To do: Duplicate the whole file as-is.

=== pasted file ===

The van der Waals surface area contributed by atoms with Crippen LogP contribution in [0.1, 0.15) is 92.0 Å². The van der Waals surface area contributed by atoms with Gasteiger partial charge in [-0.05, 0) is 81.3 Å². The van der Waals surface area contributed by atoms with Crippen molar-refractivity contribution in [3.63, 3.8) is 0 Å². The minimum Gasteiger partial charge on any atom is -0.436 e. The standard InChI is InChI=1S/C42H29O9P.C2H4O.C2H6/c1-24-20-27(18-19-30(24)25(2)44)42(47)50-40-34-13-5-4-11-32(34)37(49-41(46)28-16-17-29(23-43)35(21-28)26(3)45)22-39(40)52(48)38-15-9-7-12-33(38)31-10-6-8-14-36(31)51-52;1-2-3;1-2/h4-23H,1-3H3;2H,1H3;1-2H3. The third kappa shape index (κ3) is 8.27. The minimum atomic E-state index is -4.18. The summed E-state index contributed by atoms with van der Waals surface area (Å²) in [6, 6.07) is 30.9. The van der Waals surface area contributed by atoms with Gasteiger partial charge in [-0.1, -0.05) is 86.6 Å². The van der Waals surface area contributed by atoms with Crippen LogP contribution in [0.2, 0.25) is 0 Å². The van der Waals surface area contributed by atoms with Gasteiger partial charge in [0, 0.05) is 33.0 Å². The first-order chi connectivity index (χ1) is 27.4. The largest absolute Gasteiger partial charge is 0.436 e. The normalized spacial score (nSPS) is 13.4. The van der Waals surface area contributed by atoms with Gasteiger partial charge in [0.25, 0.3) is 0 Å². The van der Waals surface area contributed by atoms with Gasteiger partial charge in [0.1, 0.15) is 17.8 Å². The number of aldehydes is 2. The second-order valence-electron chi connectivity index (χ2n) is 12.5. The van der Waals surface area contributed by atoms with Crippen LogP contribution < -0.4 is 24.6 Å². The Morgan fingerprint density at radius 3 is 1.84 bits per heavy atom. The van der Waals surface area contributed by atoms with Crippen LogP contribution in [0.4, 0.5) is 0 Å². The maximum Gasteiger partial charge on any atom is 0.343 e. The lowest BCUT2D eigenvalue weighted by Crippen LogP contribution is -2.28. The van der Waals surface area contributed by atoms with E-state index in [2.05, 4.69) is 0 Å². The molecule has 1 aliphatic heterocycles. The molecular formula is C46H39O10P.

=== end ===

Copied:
The van der Waals surface area contributed by atoms with Crippen LogP contribution in [0.1, 0.15) is 92.0 Å². The van der Waals surface area contributed by atoms with Gasteiger partial charge in [-0.05, 0) is 81.3 Å². The van der Waals surface area contributed by atoms with Crippen molar-refractivity contribution in [3.63, 3.8) is 0 Å². The minimum Gasteiger partial charge on any atom is -0.436 e. The standard InChI is InChI=1S/C42H29O9P.C2H4O.C2H6/c1-24-20-27(18-19-30(24)25(2)44)42(47)50-40-34-13-5-4-11-32(34)37(49-41(46)28-16-17-29(23-43)35(21-28)26(3)45)22-39(40)52(48)38-15-9-7-12-33(38)31-10-6-8-14-36(31)51-52;1-2-3;1-2/h4-23H,1-3H3;2H,1H3;1-2H3. The third kappa shape index (κ3) is 8.27. The minimum atomic E-state index is -4.18. The summed E-state index contributed by atoms with van der Waals surface area (Å²) in [6, 6.07) is 30.9. The van der Waals surface area contributed by atoms with Gasteiger partial charge in [-0.1, -0.05) is 86.6 Å². The van der Waals surface area contributed by atoms with Crippen LogP contribution in [0.2, 0.25) is 0 Å². The van der Waals surface area contributed by atoms with Gasteiger partial charge in [0, 0.05) is 33.0 Å². The first-order chi connectivity index (χ1) is 27.4. The largest absolute Gasteiger partial charge is 0.436 e. The normalized spacial score (nSPS) is 13.4. The van der Waals surface area contributed by atoms with Gasteiger partial charge in [0.25, 0.3) is 0 Å². The van der Waals surface area contributed by atoms with Gasteiger partial charge in [0.1, 0.15) is 17.8 Å². The number of aldehydes is 2. The second-order valence-electron chi connectivity index (χ2n) is 12.5. The van der Waals surface area contributed by atoms with Crippen LogP contribution < -0.4 is 24.6 Å². The Morgan fingerprint density at radius 3 is 1.84 bits per heavy atom. The van der Waals surface area contributed by atoms with Crippen LogP contribution in [0.4, 0.5) is 0 Å². The maximum Gasteiger partial charge on any atom is 0.343 e. The lowest BCUT2D eigenvalue weighted by Crippen LogP contribution is -2.28. The van der Waals surface area contributed by atoms with E-state index in [2.05, 4.69) is 0 Å². The molecule has 1 aliphatic heterocycles. The molecular formula is C46H39O10P.